Lesson 3

July 8 - 14

Participants in Witnessing

Sabbath Afternoon   July 8

THE PENTEL PEN, made in Japan, hit the market with only a minimal amount of advertising. Within a year, sales in one country alone soared to over 1.8 million dollars. Why? Word-of-mouth advertising. Business people, office workers, doctors, housewives, and anyone who used it advertised the pen by telling others about it.

So it is with the gospel. Once it has made a difference in our lives, we will always be looking for ways to tell others about it. Regardless of who we are or what we do, if Jesus is our Lord and Savior, we are all, in a sense, ministers. In New Testament times, believers accepted the privileges and responsibilities related to witnessing. But "by the time of the Reformation the biblical concept of the priesthood of all believers had been eroded by a hierarchical and priest-centered church. Luther's reaffirmation of the principle was a protest against clerical power." Rex D. Edwards, Every Believer a Minister (Nampa, Idaho: Pacific Press, 1979), p. 82. As you study this week's lesson, ask yourself, Has the gospel prospered because of my desire to share it with others?


    I. Clergy and Lay People (Acts 26:2-16; 1 Pet. 2:9).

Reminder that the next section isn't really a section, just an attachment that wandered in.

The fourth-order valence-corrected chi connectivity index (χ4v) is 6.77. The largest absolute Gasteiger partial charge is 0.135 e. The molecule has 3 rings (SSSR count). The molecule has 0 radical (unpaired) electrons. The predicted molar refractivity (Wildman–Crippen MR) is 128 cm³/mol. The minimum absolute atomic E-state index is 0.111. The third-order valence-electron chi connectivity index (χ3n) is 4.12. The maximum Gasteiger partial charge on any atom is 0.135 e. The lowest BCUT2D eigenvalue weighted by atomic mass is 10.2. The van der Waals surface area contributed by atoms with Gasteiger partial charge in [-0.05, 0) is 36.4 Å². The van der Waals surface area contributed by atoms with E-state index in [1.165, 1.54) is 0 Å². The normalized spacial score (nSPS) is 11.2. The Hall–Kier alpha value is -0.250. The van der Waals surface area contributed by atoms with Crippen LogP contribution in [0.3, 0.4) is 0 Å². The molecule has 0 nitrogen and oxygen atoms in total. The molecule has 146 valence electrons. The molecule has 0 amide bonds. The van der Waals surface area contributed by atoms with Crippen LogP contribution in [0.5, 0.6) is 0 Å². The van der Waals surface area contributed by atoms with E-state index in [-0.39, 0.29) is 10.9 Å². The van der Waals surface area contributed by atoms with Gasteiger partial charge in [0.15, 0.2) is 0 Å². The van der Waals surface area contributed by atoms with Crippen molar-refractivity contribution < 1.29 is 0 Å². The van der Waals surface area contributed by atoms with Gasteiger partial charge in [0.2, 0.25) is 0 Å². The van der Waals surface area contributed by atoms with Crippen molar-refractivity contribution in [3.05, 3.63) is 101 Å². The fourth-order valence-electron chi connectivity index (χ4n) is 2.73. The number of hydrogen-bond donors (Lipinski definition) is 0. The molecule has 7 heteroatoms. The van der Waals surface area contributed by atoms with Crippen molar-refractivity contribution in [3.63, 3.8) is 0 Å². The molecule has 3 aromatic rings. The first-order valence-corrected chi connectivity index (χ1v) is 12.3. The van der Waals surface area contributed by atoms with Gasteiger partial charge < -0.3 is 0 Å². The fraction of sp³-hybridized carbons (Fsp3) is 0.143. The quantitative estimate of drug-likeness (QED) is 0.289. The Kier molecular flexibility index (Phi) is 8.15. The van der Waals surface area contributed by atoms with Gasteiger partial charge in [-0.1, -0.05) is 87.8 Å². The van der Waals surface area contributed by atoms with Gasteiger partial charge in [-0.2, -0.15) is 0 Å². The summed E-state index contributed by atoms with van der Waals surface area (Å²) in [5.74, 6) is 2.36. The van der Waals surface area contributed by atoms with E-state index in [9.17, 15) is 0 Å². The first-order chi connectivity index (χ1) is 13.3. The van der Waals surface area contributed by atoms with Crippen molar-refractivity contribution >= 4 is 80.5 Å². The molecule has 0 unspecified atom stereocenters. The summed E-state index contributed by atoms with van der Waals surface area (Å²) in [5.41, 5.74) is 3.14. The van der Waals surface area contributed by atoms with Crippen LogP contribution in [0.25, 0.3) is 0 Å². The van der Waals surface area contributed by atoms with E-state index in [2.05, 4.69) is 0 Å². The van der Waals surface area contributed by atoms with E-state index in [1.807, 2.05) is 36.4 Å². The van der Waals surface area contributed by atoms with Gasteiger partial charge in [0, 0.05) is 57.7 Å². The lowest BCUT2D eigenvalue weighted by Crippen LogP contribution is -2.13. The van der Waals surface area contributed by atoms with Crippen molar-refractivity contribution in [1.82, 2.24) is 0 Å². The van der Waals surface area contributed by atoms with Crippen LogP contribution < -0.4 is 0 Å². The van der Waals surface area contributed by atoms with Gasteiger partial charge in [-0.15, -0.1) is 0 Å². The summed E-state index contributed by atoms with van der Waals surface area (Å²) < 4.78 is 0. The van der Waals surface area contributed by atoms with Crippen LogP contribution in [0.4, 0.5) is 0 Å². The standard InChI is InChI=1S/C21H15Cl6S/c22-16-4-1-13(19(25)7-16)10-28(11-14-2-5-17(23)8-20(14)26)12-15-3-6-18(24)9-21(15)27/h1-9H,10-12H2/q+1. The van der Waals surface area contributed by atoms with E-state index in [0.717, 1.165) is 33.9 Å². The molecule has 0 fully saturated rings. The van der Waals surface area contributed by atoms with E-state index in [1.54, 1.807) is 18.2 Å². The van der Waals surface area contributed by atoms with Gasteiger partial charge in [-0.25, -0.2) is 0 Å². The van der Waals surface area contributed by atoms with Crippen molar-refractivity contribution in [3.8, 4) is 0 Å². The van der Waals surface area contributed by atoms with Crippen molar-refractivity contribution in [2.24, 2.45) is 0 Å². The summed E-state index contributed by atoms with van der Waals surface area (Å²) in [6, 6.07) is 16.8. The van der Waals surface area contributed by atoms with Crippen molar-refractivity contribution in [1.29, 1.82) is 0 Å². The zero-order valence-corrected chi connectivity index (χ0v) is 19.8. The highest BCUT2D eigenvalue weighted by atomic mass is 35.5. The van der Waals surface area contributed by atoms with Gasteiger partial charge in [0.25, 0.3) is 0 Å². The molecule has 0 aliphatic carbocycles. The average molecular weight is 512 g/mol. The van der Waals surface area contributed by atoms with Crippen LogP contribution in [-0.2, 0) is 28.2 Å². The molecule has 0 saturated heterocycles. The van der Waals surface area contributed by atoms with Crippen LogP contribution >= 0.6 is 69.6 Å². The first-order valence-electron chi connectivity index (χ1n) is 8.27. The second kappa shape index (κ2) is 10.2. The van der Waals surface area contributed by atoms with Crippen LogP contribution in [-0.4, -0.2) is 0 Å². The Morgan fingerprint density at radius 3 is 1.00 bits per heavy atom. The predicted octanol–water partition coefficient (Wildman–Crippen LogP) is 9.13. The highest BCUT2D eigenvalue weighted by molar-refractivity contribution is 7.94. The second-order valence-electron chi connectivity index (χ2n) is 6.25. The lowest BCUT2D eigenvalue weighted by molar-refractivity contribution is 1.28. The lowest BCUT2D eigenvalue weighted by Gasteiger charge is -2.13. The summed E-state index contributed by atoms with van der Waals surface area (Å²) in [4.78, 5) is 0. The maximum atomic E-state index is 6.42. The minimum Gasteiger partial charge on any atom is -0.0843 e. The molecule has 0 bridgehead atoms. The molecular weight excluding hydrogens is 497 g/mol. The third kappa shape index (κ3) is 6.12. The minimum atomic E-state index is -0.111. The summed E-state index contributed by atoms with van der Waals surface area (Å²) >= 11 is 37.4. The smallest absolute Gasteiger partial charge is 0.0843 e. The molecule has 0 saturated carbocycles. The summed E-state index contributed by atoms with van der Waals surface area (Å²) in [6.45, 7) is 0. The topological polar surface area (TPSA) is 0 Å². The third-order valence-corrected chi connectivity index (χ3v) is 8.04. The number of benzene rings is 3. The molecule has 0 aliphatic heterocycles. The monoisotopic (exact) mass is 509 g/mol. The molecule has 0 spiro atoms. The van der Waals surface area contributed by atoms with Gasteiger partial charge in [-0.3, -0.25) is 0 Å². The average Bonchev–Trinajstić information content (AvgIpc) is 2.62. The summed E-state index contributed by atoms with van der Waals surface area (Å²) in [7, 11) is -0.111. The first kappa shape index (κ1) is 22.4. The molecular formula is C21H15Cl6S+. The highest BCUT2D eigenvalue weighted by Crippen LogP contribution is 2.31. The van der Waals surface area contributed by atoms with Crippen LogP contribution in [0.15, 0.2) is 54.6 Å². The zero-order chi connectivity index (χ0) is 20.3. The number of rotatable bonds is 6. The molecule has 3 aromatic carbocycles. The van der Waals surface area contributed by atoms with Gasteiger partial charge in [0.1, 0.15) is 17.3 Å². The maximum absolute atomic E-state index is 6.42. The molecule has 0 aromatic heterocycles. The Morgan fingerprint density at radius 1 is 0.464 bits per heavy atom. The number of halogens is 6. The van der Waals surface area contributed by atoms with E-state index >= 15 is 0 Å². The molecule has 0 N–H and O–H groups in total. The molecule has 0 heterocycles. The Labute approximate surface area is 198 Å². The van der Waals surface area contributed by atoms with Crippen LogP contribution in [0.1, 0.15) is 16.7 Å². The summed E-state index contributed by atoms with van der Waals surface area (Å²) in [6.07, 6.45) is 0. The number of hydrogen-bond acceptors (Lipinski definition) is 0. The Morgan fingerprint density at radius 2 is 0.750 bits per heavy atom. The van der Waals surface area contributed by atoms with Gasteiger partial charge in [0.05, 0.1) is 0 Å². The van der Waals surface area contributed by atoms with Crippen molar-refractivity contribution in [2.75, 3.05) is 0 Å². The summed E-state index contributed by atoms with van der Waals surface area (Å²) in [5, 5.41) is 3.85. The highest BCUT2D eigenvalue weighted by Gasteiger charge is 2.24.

II. Qualifications for Ministry (Acts 19:1-6; 2 Cor. 5:15-20).

III. Training for Ministry (Acts 19:8-10, 23-27).

 IV. Working as Members of the Body (Acts 16:6-10; 18:22, 23).

  V. Spiritual Gifts(Acts 5:12; 9:36; 12:5; 13:1-3; 19:11, 12; 20:28; 21:8, 9).

MEMORY TEXT: "And we are His witnesses to these things, and so also is the Holy Spirit whom God has given to those who obey Him" (Acts 5:32, NKJV).   

Sunday  July 9

CLERGY AND LAY PEOPLE (Acts 26:2-16; 1 Pet. 2:9).

Review Acts 26:2-16 to determine at what point in his life God called Paul to minister for Him.  

The Greek word for "ministry" is diakonia, giving the concept of "service" (see Acts 20:24; 21:19). Such ministry, or service, is the responsibility of all believers while "pastors and teachers" are "for the equipping of the saints for the work of ministry [service]" (Eph. 4:11, 12, NKJV).

How does 1 Peter 2:9 describe this concept of service?  

The phrase "lay person" comes from the Greek word laos, meaning "people." Unfortunately, the phrase has taken on some negative meanings. It refers to a person who is not skilled in a certain profession. In the church, the implication is that lay persons have secondary status.